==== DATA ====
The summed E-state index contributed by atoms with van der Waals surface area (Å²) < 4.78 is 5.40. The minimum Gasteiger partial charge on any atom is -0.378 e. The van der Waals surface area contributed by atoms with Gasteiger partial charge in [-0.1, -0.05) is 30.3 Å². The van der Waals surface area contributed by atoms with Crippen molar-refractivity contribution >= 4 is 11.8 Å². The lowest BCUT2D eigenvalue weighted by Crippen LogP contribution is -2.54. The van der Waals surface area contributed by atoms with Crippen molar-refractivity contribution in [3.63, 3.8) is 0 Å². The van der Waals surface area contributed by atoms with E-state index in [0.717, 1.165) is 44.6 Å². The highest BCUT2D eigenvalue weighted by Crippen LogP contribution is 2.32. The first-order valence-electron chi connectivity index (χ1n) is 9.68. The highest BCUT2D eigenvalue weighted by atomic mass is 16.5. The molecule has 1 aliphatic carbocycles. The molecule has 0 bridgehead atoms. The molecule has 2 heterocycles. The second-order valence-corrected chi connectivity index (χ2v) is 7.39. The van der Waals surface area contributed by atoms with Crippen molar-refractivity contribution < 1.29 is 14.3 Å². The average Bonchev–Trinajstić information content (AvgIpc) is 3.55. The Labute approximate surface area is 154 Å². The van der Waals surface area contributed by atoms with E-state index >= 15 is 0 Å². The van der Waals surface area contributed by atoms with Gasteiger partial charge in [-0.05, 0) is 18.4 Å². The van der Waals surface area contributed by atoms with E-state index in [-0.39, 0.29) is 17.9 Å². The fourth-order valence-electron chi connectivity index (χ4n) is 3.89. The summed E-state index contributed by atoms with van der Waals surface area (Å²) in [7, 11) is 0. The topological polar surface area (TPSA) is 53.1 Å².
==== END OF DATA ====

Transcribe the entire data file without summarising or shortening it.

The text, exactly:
The summed E-state index contributed by atoms with van der Waals surface area (Å²) < 4.78 is 5.40. The minimum Gasteiger partial charge on any atom is -0.378 e. The van der Waals surface area contributed by atoms with Gasteiger partial charge in [-0.1, -0.05) is 30.3 Å². The van der Waals surface area contributed by atoms with Crippen molar-refractivity contribution >= 4 is 11.8 Å². The lowest BCUT2D eigenvalue weighted by Crippen LogP contribution is -2.54. The van der Waals surface area contributed by atoms with Crippen molar-refractivity contribution in [3.63, 3.8) is 0 Å². The van der Waals surface area contributed by atoms with E-state index in [0.717, 1.165) is 44.6 Å². The highest BCUT2D eigenvalue weighted by Crippen LogP contribution is 2.32. The first-order valence-electron chi connectivity index (χ1n) is 9.68. The highest BCUT2D eigenvalue weighted by atomic mass is 16.5. The molecule has 1 aliphatic carbocycles. The molecule has 0 bridgehead atoms. The molecule has 2 heterocycles. The second-order valence-corrected chi connectivity index (χ2v) is 7.39. The van der Waals surface area contributed by atoms with Crippen molar-refractivity contribution < 1.29 is 14.3 Å². The average Bonchev–Trinajstić information content (AvgIpc) is 3.55. The Labute approximate surface area is 154 Å². The van der Waals surface area contributed by atoms with E-state index >= 15 is 0 Å². The van der Waals surface area contributed by atoms with Gasteiger partial charge in [-0.05, 0) is 18.4 Å². The van der Waals surface area contributed by atoms with E-state index in [-0.39, 0.29) is 17.9 Å². The fourth-order valence-electron chi connectivity index (χ4n) is 3.89. The summed E-state index contributed by atoms with van der Waals surface area (Å²) in [7, 11) is 0. The topological polar surface area (TPSA) is 53.1 Å².